Regional neighbour Indonesia has criticised former Australian Prime Minister Tony Abbott over his call for Islam to reform, saying he is “unhelpful” and “divisive”. Indonesia’s ambassador, Nadjib Riphat Kesoema, delivered his response to Mr Abbott’s critique by adding that violent extremism is “common in all faiths.”
“This is a time when all nations must unite to defeat the scourge of terrorism,” Mr. Kesoema said. “A rhetoric boasting of cultural and religious superiority over other cultures and religions is unhelpful to the cause and divisive.”
The representative of the country with the world’s largest population of Muslims called for strong cooperation with Australia against terrorism.
“It is important for us including the multicultural societies of Australia and Indonesia to keep our focus on efforts to creating a long-term solution to the common challenges of violent extremism that we face,” Mr. Kesoema continued.
“Violent extremism is the common challenges of all religions: Buddha, Christianity, Hindu, Islam and all faiths.”
“We’ve got to work closely with live-and-let-live Muslims because there needs to be, as president [Abdel Fattah] Al-Sisi of Egypt has said, a religious revolution inside Islam,” Mr Abbott said.
“All of those things that Islam has never had — a reformation, an enlightenment, a well-developed concept of the separation of church and state — that needs to happen.”
Mr. Abbott’s time as prime minister was marked by his strong stance against Islamic State and other terrorist organisations like Boko Haram. The London-born politician and Rhodes Scholar was brutally deposed by his own conservative coalition in a leadership coup in September.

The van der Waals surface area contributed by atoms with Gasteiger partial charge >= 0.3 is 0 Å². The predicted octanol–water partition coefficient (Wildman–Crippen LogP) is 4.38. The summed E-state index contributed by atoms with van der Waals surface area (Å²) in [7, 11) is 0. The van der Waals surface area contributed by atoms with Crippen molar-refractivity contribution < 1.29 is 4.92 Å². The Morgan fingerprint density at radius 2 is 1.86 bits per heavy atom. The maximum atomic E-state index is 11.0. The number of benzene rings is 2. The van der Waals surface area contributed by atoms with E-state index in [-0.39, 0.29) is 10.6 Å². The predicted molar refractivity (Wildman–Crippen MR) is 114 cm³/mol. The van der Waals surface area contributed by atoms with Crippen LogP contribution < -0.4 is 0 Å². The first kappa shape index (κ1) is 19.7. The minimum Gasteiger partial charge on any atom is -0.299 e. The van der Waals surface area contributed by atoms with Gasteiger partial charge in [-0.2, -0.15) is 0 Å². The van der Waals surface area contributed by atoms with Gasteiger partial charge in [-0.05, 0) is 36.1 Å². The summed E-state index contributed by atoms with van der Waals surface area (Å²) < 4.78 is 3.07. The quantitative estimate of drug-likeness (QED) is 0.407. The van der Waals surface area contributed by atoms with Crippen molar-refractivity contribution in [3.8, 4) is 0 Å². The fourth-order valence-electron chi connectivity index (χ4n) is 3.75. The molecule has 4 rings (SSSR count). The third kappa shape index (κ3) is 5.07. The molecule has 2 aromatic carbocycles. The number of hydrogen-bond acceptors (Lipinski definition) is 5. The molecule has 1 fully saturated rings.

“Cultures are not all equal. We should be ready to proclaim the clear superiority of our culture to one that justifies killing people in the name of God,” Mr. Abbott wrote in the column.
The former prime minister also attracted criticism from members of the Muslim community in Australia, interpreting his comments as suggesting Islam is culturally inferior to Christianity.
ABC news reported that Islamic Council of Victoria spokesman Kuranda Seyit said that position was “grossly disrespectful to the people of Islam”.
Sydney-based Islamic scholar Ahmed Abdo also criticised Mr Abbott’s approach and questioned whether he was qualified to call for a “reformation”.
“Those comments are in fact in line with what radical groups such as ISIS are actually calling for,” Mr Abdo said. “That is that the western world rejects Islam and Islam has no place in wider Western society.”
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